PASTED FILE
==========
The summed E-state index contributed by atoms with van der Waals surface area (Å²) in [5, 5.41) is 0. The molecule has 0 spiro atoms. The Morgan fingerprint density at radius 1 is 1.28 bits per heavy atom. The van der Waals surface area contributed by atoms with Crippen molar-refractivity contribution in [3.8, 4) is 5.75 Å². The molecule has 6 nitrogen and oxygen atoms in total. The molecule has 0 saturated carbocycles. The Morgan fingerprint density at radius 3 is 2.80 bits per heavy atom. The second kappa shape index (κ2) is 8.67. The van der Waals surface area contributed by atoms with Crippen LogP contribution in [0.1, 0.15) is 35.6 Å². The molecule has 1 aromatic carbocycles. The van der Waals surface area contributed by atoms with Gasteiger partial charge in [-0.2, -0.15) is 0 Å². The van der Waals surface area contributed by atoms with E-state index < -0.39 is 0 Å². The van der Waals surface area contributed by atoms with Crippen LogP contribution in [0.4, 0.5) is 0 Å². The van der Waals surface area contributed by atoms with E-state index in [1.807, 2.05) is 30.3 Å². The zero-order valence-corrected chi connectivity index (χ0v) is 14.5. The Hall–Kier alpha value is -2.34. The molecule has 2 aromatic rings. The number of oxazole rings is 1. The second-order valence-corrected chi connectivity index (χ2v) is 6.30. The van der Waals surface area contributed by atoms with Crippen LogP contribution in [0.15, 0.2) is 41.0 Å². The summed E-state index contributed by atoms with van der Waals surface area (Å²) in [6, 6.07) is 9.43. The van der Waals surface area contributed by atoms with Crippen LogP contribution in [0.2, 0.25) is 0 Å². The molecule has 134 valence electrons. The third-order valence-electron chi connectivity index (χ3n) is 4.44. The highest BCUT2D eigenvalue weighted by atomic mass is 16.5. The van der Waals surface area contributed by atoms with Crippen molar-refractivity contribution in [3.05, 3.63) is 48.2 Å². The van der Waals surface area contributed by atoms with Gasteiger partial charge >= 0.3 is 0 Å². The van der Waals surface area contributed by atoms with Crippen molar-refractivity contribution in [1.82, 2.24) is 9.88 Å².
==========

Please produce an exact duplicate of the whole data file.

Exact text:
The summed E-state index contributed by atoms with van der Waals surface area (Å²) in [5, 5.41) is 0. The molecule has 0 spiro atoms. The Morgan fingerprint density at radius 1 is 1.28 bits per heavy atom. The van der Waals surface area contributed by atoms with Crippen molar-refractivity contribution in [3.8, 4) is 5.75 Å². The molecule has 6 nitrogen and oxygen atoms in total. The molecule has 0 saturated carbocycles. The Morgan fingerprint density at radius 3 is 2.80 bits per heavy atom. The second kappa shape index (κ2) is 8.67. The van der Waals surface area contributed by atoms with Crippen LogP contribution in [0.1, 0.15) is 35.6 Å². The molecule has 1 aromatic carbocycles. The van der Waals surface area contributed by atoms with Gasteiger partial charge in [-0.2, -0.15) is 0 Å². The van der Waals surface area contributed by atoms with E-state index < -0.39 is 0 Å². The van der Waals surface area contributed by atoms with Crippen LogP contribution in [0.4, 0.5) is 0 Å². The van der Waals surface area contributed by atoms with E-state index in [1.807, 2.05) is 30.3 Å². The zero-order valence-corrected chi connectivity index (χ0v) is 14.5. The Hall–Kier alpha value is -2.34. The molecule has 2 aromatic rings. The number of oxazole rings is 1. The second-order valence-corrected chi connectivity index (χ2v) is 6.30. The van der Waals surface area contributed by atoms with Crippen LogP contribution in [0.15, 0.2) is 41.0 Å². The summed E-state index contributed by atoms with van der Waals surface area (Å²) in [6, 6.07) is 9.43. The van der Waals surface area contributed by atoms with Crippen LogP contribution in [0.2, 0.25) is 0 Å². The molecule has 134 valence electrons. The third-order valence-electron chi connectivity index (χ3n) is 4.44. The highest BCUT2D eigenvalue weighted by atomic mass is 16.5. The van der Waals surface area contributed by atoms with Crippen molar-refractivity contribution in [3.05, 3.63) is 48.2 Å². The van der Waals surface area contributed by atoms with Gasteiger partial charge >= 0.3 is 0 Å². The van der Waals surface area contributed by atoms with Crippen molar-refractivity contribution in [1.82, 2.24) is 9.88 Å².